I’ve been with my spouse for two years now. In our beginning, we would have some meaningless arguments via text messages. We managed to settle them once we sat down in person and spoke. Recently this week, after who knows how long since a fight, we had two back-to-back in-person heated fights.
I got emotional and lost my temper during the second fight. My wife told me to leave the house. After begging her to let me stay, to calm down and for us to talk, I finally left. I took it upon myself to find a support group to help me stay in control of my emotions so that if we ever fight, I can stay calm so it never escalates. I don’t want to be an abusive husband and I never want to get to a point where I lay a hand on her or her baby.
I’m now in a support group, have a therapist and have also done some reading and reflection on my actions. I’m trying to understand why it got to this point and why I’ve felt so much stress lately.
I wish I could talk to my wife, to tell her everything I’ve done within just a few days. But every time I’m about to pick up the phone to call her, I’m afraid it’s too soon. I need some advice; I don’t know what to do.
I’m glad you’re taking personal accountability for your behavior. This is the first and most important step after making any mistake. A support group, therapy and reading are all going to help you become the kind of man you want to be. Remember one thing, though: Don’t rush this process.
You scared your wife to the point that she didn’t want you in the house. Now, I recognize I know nothing of the details. I don’t know what was said, how you behaved or how she behaved. So, I’m going to answer your question based on the assumption that whatever you did was threatening enough to warrant a separation.
Even though we live in a modern world where women and men are empowered to direct their lives, there is a still a difference in the ways that women and men experience fear. It’s unfortunate, but most women spend much of their lives in this world feeling more physically vulnerable than men do.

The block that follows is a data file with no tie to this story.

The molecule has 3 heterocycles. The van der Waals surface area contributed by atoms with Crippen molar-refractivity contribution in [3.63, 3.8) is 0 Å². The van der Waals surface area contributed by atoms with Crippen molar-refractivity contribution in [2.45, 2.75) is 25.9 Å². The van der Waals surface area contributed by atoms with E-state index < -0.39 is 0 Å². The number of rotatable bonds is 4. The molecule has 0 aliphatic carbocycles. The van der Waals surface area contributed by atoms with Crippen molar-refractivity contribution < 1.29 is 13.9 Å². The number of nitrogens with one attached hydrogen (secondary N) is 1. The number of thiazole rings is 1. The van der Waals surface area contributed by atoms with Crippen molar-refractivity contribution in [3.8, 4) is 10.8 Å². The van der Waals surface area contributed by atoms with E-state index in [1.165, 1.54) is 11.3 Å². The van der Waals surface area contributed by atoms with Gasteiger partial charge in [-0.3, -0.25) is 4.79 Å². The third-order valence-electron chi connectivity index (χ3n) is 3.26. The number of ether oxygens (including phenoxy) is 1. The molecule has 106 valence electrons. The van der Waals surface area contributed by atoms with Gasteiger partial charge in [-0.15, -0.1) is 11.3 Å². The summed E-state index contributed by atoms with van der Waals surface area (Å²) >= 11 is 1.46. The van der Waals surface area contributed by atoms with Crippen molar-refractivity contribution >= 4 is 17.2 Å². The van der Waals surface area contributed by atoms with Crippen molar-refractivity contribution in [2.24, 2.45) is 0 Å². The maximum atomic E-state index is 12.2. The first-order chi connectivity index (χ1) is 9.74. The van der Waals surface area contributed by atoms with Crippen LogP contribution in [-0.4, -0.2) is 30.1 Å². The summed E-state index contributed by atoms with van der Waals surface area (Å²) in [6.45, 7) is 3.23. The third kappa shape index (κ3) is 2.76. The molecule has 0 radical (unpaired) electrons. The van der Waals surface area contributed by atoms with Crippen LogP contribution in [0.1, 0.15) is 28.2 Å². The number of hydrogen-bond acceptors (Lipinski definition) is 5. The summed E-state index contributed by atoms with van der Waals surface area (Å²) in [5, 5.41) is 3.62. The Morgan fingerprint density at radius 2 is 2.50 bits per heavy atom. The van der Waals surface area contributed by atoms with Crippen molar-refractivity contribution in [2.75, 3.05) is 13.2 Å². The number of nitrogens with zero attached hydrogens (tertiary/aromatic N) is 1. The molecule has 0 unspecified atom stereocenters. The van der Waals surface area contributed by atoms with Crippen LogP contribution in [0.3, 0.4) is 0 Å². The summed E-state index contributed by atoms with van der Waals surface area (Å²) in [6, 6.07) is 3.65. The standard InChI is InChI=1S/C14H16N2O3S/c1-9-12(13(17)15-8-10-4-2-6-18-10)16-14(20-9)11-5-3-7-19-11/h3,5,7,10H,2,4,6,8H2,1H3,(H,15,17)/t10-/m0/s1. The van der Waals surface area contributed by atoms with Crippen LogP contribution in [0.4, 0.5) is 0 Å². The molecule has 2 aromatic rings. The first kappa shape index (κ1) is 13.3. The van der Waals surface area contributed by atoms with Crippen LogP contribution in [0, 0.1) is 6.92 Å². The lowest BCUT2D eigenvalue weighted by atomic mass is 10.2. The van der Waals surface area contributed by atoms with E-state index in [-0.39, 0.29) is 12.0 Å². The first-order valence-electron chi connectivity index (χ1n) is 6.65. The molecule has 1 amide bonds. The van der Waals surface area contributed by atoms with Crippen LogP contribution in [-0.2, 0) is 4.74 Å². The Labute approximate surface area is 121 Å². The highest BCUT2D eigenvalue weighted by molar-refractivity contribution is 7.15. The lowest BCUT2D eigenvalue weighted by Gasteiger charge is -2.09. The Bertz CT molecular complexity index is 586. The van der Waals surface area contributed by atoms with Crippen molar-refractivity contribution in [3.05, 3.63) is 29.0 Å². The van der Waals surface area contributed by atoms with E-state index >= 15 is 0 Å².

Another sad reality is that one 1 in 4 women are sexually abused by the time they are 18 years old. Girls grow up more vulnerable than boys, which doesn’t automatically disappear after they reach adulthood.
Most men have never been afraid for their physical safety (unless they’ve been in combat or through a traumatic life-threatening experience).
Most women live with this fear of physical harm as a constant possibility.
I recognize these ideas probably sound antiquated and chauvinistic but modern research still backs up this reality. There was a study conducted at the University of California, Berkeley, in which they unexpectedly fired off a gunshot behind their volunteer subjects. The men reported feeling angry and wanted to get back at the person who shot the gun. The women, however, simply felt afraid. They felt fear.
Most men don’t recognize that when they raise their voice at a woman it can invoke a fear in her – a fear that doesn’t happen to him when she raises her voice at him. Yes, he may feel stressed when she raises her voice at him, but he doesn’t feel afraid for his physical safety. Most women feel physically afraid. This is a biological reality.
Women are smaller, have less muscle mass and aren’t built for physically dominating another person. Men who don’t understand and respect this difference aren’t safe around women.
You’ve scared your wife. She doesn’t feel safe with you. You’re doing things to repair your mistake. However, your anxiety and energy around proving that you’re safe may backfire on you.
If you come to her with intensity, frustration and expectations that she feel safe with you now that you’re getting professional help, she’ll likely feel pressured and pushed to move ahead before she feels comfortable.
The best thing you can do is continue getting help and doing everything you can do to understand how your actions affected her sense of her own and her child’s safety. Your accountability will show up in how you treat her. You will be more patient, understanding, and compassionate. You will give her permission to take the time she needs. You won’t be entitled.
Anger was a quick fix to your frustration, so you don’t want to keep looking for quick fixes.
Your wife needs to know you are trustworthy. She needs to know that you’ll do what you say. And the only way she can know this is through the passing of time and watching you become a more protective man.
Geoff Steurer is a licensed marriage and family therapist in private practice in St. George, Utah. He specializes in working with couples in all stages of their relationships. The opinions stated in this article are solely his and not those of St. George News.
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